A Merseyside hockey club secretary is calling for people who want to to get active to take up the sport.
Mossley Hill Hockey Club secretary Robert Cobourne says the sport is ideal for those wanting an alternative to football.
According to surveys by Sport England in 2022, football and netball are the two biggest sports in the country for men and women, with more than two million and 319,400 participants respectively. But hockey is only bringing under half netball’s numbers.
Cobourne thinks hockey clubs need to find a way to overcome the sport’s problem of people prioritising football.
He said: “We’ve got one particular lad who’s playing in one of our senior teams, who every week you ask if, he’s available. And it’s like, he’s got football first. And then he’s got to work it around football. I think the girls are similar.
However, as both sports field 11 players per team, those who aren’t particularly good at football may find hockey is the answer, according to Robert.
The 38-year-old explained: “It’s the same sort of positioning and same sort of movement, it’s closer to football than other sports.”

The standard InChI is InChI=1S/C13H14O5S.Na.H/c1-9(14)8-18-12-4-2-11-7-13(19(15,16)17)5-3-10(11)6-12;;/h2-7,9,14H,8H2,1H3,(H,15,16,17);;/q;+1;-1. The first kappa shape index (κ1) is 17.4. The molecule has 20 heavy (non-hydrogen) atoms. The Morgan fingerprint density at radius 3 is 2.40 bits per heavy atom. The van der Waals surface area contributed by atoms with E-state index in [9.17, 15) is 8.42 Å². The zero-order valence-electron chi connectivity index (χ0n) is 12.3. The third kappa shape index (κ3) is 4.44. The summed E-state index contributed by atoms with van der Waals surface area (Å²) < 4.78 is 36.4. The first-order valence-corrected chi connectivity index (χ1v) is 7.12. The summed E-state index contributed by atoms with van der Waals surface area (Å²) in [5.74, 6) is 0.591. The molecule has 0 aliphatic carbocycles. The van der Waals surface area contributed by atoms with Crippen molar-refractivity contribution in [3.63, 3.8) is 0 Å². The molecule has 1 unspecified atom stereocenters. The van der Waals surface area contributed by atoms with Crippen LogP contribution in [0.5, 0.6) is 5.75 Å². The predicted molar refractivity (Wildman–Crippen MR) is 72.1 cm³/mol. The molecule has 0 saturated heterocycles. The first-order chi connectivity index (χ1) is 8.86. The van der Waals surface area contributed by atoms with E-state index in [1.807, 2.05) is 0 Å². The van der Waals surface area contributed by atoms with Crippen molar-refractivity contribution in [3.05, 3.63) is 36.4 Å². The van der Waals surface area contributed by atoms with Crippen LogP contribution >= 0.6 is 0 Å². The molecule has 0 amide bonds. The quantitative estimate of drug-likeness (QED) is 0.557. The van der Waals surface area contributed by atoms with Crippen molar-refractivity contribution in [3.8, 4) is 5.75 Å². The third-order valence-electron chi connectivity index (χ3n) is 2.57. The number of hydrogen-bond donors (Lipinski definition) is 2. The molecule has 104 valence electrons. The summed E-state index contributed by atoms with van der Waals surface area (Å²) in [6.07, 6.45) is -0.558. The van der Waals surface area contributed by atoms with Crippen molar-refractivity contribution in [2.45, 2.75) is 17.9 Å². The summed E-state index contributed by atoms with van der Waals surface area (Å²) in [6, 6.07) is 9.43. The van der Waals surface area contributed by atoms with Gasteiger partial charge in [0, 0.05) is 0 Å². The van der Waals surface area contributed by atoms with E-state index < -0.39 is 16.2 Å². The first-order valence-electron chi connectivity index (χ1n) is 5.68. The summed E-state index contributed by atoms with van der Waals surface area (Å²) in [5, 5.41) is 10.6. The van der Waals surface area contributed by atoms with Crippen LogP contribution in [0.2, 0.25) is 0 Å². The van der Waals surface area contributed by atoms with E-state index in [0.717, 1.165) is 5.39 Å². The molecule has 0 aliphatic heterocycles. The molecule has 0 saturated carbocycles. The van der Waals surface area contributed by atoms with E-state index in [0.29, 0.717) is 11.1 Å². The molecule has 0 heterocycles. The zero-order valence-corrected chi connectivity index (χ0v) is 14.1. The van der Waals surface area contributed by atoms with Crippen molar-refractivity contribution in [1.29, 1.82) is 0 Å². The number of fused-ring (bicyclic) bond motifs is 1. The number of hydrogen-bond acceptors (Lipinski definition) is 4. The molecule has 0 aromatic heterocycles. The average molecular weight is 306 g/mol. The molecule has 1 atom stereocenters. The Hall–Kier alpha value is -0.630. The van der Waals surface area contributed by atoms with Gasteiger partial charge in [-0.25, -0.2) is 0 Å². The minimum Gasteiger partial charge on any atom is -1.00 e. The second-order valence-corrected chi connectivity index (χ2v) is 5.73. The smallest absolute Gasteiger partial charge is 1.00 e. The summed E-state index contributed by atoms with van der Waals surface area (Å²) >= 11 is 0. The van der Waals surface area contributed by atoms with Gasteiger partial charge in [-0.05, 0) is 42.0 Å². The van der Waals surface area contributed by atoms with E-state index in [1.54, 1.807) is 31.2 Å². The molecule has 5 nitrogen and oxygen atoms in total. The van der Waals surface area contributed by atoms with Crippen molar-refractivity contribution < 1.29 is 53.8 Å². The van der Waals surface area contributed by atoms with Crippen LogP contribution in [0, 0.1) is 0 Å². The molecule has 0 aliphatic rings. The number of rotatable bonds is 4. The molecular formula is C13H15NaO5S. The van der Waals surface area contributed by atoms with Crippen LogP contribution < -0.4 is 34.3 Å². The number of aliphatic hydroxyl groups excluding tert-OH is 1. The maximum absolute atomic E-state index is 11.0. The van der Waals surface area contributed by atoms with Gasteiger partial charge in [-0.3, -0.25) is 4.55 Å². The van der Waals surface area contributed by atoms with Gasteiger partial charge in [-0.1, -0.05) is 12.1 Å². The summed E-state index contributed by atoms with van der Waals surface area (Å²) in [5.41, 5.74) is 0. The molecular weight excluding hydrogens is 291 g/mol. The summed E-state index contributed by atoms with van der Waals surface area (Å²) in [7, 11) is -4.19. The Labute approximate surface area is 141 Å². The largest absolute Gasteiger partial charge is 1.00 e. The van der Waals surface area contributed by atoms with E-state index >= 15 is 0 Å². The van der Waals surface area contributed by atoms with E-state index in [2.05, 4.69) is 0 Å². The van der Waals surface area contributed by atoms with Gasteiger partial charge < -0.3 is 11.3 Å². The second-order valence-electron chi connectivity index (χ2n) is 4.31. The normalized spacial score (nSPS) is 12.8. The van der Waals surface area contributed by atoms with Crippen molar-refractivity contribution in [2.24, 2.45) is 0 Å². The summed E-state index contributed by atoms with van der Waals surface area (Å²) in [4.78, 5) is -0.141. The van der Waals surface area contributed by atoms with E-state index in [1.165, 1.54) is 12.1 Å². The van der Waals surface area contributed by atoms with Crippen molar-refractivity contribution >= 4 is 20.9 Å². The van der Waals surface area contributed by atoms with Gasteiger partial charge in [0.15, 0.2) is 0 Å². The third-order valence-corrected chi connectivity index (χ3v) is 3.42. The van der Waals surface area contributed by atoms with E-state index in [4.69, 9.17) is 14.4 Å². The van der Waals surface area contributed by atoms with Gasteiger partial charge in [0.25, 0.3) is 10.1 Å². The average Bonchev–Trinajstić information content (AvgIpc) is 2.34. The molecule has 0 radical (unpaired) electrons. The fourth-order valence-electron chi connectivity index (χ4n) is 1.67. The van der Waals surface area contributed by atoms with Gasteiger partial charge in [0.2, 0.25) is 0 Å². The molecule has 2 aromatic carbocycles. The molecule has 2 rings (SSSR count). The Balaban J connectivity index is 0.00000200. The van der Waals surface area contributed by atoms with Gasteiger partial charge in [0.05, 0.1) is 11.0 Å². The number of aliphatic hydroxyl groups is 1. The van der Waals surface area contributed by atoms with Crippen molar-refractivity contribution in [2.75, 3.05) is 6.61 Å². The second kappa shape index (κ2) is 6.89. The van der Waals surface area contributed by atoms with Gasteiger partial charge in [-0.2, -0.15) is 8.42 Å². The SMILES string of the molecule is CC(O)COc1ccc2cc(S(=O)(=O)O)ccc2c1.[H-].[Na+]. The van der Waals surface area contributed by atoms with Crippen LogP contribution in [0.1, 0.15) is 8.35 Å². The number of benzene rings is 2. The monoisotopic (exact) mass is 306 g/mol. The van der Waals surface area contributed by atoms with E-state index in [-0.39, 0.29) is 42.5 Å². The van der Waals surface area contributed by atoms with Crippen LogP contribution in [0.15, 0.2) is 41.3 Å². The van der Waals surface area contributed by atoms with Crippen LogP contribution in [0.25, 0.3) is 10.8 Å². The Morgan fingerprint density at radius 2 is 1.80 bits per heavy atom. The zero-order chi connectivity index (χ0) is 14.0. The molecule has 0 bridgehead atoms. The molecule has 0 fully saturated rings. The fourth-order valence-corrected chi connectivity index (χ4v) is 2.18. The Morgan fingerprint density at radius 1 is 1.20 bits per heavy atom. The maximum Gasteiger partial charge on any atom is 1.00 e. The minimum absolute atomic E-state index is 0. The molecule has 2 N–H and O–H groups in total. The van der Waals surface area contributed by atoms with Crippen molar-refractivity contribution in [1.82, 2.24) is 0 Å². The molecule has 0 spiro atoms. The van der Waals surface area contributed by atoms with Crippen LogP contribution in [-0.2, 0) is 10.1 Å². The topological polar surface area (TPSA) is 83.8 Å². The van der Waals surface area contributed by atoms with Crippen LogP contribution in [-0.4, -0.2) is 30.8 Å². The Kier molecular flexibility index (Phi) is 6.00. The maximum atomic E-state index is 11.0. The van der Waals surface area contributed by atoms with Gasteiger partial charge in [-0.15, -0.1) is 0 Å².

Football has a reputation from some of being a brutal game with abuse of officials and players being discarded at the forefront.
But hockey, according to the secretary, is different.
Robert said: “I’m not saying it’s super easy to get into, but people start playing hockey when they’re adults. I mean, you could never ever play football or something like that as an adult for the first time. Hockey is a lot more relaxed, friendly, supportive, people can play if they’re rubbish.
“We don’t have the luxury of being able to discard players. If people want to play, we’re made up, we’re desperate for them to play.”
One way a club can supply a constant stream of players is through their youth section and Mossley Hill Hockey Club are preparing to celebrate the 10 year anniversary of their junior set up in 2024.
“Prior to 2014 , we didn’t really have any kids playing hockey to be honest,” said Robert.
“It started because of a bunch of parents who all had kids, they sort of started up for their kids and their kids’ friends.”
He explained how the club has grown since.
He said: “It’s grown a lot, we get about 20 to 30 kids coming down on a Sunday morning, you know, and they’re pretty keen come rain or shine, they’re there.”
But growth is not the main goal for Rob.
He said: “We are not trying to make money out of it. So as long as people are coming and we’ve got people to run it, I’m happy.”